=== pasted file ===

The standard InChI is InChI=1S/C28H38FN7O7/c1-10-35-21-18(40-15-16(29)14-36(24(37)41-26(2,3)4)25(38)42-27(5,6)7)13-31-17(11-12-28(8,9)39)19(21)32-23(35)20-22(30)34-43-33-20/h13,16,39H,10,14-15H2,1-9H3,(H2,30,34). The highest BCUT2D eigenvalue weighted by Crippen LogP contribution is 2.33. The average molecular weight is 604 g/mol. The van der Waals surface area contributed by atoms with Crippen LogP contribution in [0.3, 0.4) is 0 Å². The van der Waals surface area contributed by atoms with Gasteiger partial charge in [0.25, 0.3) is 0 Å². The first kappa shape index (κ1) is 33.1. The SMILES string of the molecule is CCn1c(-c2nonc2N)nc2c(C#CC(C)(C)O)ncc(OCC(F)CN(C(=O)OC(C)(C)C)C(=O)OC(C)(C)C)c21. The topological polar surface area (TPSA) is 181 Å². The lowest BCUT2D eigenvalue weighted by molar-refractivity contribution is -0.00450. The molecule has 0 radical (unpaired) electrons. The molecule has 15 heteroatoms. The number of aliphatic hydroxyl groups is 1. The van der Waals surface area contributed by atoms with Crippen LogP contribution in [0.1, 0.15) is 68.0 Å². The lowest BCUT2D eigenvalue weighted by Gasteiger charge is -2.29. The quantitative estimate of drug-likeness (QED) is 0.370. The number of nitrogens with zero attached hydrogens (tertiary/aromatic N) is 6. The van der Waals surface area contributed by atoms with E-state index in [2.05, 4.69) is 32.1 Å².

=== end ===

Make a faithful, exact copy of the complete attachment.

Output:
The standard InChI is InChI=1S/C28H38FN7O7/c1-10-35-21-18(40-15-16(29)14-36(24(37)41-26(2,3)4)25(38)42-27(5,6)7)13-31-17(11-12-28(8,9)39)19(21)32-23(35)20-22(30)34-43-33-20/h13,16,39H,10,14-15H2,1-9H3,(H2,30,34). The highest BCUT2D eigenvalue weighted by Crippen LogP contribution is 2.33. The average molecular weight is 604 g/mol. The van der Waals surface area contributed by atoms with Crippen LogP contribution in [0.3, 0.4) is 0 Å². The van der Waals surface area contributed by atoms with Gasteiger partial charge in [0.25, 0.3) is 0 Å². The first kappa shape index (κ1) is 33.1. The SMILES string of the molecule is CCn1c(-c2nonc2N)nc2c(C#CC(C)(C)O)ncc(OCC(F)CN(C(=O)OC(C)(C)C)C(=O)OC(C)(C)C)c21. The topological polar surface area (TPSA) is 181 Å². The lowest BCUT2D eigenvalue weighted by molar-refractivity contribution is -0.00450. The molecule has 0 radical (unpaired) electrons. The molecule has 15 heteroatoms. The number of aliphatic hydroxyl groups is 1. The van der Waals surface area contributed by atoms with Crippen LogP contribution in [0.1, 0.15) is 68.0 Å². The lowest BCUT2D eigenvalue weighted by Gasteiger charge is -2.29. The quantitative estimate of drug-likeness (QED) is 0.370. The number of nitrogens with zero attached hydrogens (tertiary/aromatic N) is 6. The van der Waals surface area contributed by atoms with E-state index in [2.05, 4.69) is 32.1 Å².